The current financial climate and the cost-of-living crisis is having an impact on everyone whether it be falling further into debt, having to make difficult decisions around how you spend your money or saying no to business opportunities due to a lack of resources.
Research suggests a strong link between financial pressure and poor mental health. The mental health charity Mind identifies that a negative cycle that can occur where worrying about finances can lead to poorer mental health and in turn, when mental health is affected, it can become more difficult to manage finances. For businesses this leads to more sick days, higher stress levels and fragmentation within teams ultimately effecting employee wellbeing and productivity.
How financial stress impacts your work
Financial stress forms part of the wider picture of workplace wellbeing and as a result can make you more susceptible to burnout and overwhelm at work
Financial stress is impacting both productivity and workplace anxiety with 53% of respondents believing that rising mortgage rates and the cost-of-living crisis is negatively affecting their ability to do their job.
What’s more your cognitive ability can be impacted by lack of sleep caused by worrying about financial pressures.
So what can we do about it?
It may be that you are not in the position to change the pressures of financial stress (at least not immediately), and so being proactive in how you react to the pressure and developing ways of coping with financial stress is important in avoiding further stress and things getting worse.
Managing the stress to break the cycle
When we experience stress in relation to our finances it impacts more than just our bank balance. Financial stress can have a negative impact on our sleep, diet, relationships and our mental health. This stress is often a combination of internal and external factors that, if left unchecked, can lead to overwhelm, low self-esteem and isolation.
The first step to managing this stress is to take back control. This requires shifting your focus from how bad the situation is to the first positive steps towards improving the situation would look like.
Write a list
Get clear on the challenge you’re facing. When we experience financial stress we often feel overwhelmed and feel our options are limited. This can lead to avoiding facing our problems. Writing a list of the problems, although scary, gets the information out of your brain and onto the page. This often leads to the realisation that they aren’t as big as we thought and also clears up some headspace to start to tackle them one by one.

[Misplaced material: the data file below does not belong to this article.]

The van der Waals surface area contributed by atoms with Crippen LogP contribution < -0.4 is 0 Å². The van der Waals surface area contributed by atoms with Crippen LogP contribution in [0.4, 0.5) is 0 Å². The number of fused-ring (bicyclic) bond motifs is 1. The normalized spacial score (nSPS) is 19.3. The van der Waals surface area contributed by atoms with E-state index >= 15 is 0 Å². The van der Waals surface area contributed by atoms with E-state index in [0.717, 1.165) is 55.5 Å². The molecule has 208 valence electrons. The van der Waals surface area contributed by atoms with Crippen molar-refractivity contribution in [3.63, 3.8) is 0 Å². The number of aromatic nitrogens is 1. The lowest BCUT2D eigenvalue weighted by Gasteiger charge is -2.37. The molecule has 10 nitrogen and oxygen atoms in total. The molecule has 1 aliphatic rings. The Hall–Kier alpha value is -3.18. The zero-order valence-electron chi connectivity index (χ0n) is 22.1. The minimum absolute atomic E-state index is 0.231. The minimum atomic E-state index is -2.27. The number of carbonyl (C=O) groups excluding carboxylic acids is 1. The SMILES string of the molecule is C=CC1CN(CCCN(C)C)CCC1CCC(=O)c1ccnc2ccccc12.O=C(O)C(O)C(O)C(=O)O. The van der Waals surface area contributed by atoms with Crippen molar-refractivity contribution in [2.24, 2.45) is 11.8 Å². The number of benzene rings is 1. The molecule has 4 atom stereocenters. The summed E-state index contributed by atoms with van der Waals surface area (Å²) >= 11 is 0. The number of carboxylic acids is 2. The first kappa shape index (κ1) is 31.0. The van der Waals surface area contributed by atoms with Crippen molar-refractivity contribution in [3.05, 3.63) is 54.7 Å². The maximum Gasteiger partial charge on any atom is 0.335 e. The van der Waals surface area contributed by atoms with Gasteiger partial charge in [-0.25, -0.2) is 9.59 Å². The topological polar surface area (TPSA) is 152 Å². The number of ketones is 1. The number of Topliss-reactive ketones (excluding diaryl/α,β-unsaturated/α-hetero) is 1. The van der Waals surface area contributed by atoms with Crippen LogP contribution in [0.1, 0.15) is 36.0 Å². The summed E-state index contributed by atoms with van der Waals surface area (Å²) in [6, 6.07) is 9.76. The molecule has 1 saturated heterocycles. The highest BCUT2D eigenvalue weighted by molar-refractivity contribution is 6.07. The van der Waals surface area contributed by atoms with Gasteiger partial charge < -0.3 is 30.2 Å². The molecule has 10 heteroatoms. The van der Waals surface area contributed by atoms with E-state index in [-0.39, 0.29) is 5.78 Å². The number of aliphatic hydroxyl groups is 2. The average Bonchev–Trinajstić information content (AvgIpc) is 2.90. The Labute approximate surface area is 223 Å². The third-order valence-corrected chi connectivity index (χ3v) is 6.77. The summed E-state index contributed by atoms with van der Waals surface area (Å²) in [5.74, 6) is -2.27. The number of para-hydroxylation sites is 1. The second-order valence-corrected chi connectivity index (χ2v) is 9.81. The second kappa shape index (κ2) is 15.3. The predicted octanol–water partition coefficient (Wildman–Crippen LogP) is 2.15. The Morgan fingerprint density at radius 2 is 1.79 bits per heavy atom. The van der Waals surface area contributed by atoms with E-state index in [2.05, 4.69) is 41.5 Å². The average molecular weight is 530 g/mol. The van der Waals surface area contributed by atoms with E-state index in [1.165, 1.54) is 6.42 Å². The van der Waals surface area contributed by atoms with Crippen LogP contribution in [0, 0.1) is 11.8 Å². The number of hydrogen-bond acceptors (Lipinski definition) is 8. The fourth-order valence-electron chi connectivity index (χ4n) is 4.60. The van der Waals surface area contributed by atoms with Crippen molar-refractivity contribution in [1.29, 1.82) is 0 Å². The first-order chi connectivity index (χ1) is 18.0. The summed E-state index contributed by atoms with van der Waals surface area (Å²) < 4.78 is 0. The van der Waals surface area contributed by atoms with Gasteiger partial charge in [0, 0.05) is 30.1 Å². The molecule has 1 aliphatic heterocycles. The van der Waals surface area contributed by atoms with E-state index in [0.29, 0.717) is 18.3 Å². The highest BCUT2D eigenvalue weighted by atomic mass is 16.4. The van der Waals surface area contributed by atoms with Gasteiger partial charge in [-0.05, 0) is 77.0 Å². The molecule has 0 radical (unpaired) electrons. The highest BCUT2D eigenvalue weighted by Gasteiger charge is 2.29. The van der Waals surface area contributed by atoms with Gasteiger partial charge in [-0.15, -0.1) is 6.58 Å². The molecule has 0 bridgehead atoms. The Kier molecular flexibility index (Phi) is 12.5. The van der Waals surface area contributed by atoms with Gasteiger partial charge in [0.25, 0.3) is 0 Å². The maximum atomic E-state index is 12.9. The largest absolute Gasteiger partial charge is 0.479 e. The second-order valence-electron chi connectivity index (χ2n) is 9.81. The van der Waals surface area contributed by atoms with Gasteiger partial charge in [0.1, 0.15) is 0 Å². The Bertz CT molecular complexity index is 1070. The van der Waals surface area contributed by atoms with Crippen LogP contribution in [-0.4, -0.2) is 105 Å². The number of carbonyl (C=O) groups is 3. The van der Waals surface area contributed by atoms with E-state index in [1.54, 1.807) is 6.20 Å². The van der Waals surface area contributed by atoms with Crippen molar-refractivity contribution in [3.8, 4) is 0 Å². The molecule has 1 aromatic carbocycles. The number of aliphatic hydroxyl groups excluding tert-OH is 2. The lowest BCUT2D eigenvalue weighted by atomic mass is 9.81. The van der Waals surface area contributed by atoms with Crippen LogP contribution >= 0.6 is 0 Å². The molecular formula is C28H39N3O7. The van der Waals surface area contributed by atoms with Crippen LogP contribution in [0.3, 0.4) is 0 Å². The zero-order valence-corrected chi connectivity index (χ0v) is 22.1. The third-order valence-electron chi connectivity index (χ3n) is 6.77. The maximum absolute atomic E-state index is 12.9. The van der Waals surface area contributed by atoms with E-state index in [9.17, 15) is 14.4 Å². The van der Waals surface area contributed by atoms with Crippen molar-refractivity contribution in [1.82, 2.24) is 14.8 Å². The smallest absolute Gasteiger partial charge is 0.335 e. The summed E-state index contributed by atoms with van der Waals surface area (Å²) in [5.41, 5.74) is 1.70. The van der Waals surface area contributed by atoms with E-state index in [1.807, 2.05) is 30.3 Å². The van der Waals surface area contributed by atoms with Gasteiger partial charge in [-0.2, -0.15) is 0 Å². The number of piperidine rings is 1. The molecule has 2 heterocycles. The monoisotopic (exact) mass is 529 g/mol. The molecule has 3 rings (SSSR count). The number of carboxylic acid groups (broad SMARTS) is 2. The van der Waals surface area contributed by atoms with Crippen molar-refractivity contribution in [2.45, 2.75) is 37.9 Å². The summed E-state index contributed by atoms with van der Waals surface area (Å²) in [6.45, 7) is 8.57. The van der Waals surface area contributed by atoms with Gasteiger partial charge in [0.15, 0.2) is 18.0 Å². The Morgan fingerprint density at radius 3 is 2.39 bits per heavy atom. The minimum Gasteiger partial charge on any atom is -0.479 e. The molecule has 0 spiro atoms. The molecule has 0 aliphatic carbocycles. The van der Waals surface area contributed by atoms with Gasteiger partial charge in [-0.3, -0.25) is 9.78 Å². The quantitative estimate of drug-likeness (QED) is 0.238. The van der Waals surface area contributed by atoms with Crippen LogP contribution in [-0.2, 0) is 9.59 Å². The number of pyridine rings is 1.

Time limit problem solving
This can feel especially difficult when it feels as though we can’t afford to take time away from solving an issue. The reality is that constant worry will chip away at both your mental and physical health which will make things worse. Consider allowing yourself time to find joy in life as an important element in resolving your problems. Recognising that finances, while important, aren’t everything, will help you to think clearer.
Recognise that this will pass
Reminding yourself of times where we had less pressure can be helpful in giving us that much needed perspective that things weren’t always this difficult and that as humans we are innately resourceful. Thinking of how we have overcome challenges in the past can also give us inspiration for what we might consider doing now to help improve things.
Speak to us if you'd like more tips on improving your wellbeing at work and building resilience.
Free Development Session - Managing Financial Stress Espresso
Our free Espresso session on Managing Financial Stress takes place on 18th October, exploring behaviours and thought cycles that impact our actions and teaching you techniques to help you and your team to take back control.
If you have money-related issues...
You are not alone. Both in the sense that there is support available to you and also that many people struggle with their finances daily. Acknowledging this can help you to leave shame at the door and seek the help you need to get you back on track with your finances.
On a practical level it is advisable to seek advice and support. Opening up a conversation about your finances can help you explore your options and get clarity on how to move forward. You can find further information for this at the bottom of this page.
GOV.UK has information about a range of work and money-related issues including redundancies, dismissals, disciplinaries, benefits, court claims, debt, bankruptcy, finding a new job
Citizens Advice has information on benefits, dealing with debt, redundancy entitlements and who to speak to if you're at risk of losing your home.